Type in “define: eCommerce” into your Google search and the first line that might turn up is a definition from Princeton University in the US: “commerce conducted electronically (as on the internet)”.
But this doesn’t seem to go far enough these days. If you actually look at where and how people are shopping “online” you can quickly see that a more apt definition might actually be “commerce conducted via any digital means available and convenient for the consumer”.
24/7 convenience, time-efficiency, global choice, easy value-for-money comparisons, home delivery and good return policies; these are all reasons why “digital commerce” is a booming industry. They are also reasons why exporters need to think well beyond just an “eCommerce” strategy when considering their market-entry and/or marketing options.
A ‘digital strategy’ could include social media, email, sms/mms, RSS, online banner ads, digital displays and even “old” technologies like television. The best digital strategy is of course one that uses multiple techniques to “layer” the messages while also building up the database of knowledge on their customers.
Anthony Lye, President of CRM for Oracle, recently noted that businesses providing cross-channel processes and providing customers with flexibility to choose different ways to interact with the business will do far better than those trying to limit a customer to just one or two channels.
Let me give you a quick example which blends some of the various experiences I’ve had recently in the Sydney retail scene into a hypothetical scenario.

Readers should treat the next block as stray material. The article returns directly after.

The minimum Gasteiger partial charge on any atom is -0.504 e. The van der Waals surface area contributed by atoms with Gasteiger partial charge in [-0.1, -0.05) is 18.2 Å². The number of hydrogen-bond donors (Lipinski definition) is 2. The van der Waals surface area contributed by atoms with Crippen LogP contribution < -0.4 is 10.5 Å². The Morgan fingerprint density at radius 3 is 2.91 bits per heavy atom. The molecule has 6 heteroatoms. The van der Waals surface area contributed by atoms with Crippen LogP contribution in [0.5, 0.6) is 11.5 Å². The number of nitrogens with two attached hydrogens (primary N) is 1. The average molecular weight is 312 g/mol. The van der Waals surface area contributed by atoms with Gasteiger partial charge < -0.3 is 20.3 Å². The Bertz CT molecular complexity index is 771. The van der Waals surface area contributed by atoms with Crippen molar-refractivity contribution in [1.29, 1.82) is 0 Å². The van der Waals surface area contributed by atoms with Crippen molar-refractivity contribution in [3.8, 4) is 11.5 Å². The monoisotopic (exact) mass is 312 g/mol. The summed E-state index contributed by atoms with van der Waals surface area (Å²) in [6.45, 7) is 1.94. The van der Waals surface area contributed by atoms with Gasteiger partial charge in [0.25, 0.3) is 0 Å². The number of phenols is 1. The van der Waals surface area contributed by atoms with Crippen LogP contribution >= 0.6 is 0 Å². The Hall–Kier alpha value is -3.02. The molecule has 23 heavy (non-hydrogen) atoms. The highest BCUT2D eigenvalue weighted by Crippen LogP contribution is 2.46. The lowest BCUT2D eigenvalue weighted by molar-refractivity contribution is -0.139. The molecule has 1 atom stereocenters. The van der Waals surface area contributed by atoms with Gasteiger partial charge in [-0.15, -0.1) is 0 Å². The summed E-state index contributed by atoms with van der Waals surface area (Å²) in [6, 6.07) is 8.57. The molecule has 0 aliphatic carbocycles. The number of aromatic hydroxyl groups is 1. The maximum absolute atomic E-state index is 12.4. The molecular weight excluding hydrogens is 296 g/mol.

About six months ago I purchased a suit from a Sydney fashion retailer. At the time they asked if I’d like to receive a $20 voucher for my next purchase. For me to get the voucher I had to give them my email address, which I did.
They then sent me the voucher and asked if I wanted to know about their sales and if so, would I spend a few minutes filling in an online survey which would help them identify when to send messages to me. They asked if I’d like information delivered via email or a text to my phone. I opted for phone and gave them my BlackBerry number. About three weeks later I got a text message indicating this season’s suits (which matched my criteria) were going on sale in about a week. They also asked if I would I like to preview them at a special VIP sales night. I SMS-d an acceptance. At that evening, I was asked if I liked to order items online now that there was a track record in terms of my size and preferences. So I set up an online account with a full profile and I can now just order items online and have them delivered to my home or office.
In six months I have been into that store four times and bought outfits three times out of four. This from a store I’d never been into until six months ago and which I walked into just because I liked a suit I saw in their display window. So a digital strategy works nicely to build your customer base, loyalty and repeat sales. But my example still requires a physical “bricks and mortar” or “shop-front” set-up. Are there any other alternatives?
Interestingly, this is where television is making a comeback. Television retailing is big business. Thankfully, I’m not talking about cheesy, cheap infomercials peppering our favourite TV shows here, but rather actual dedicated television retail channels.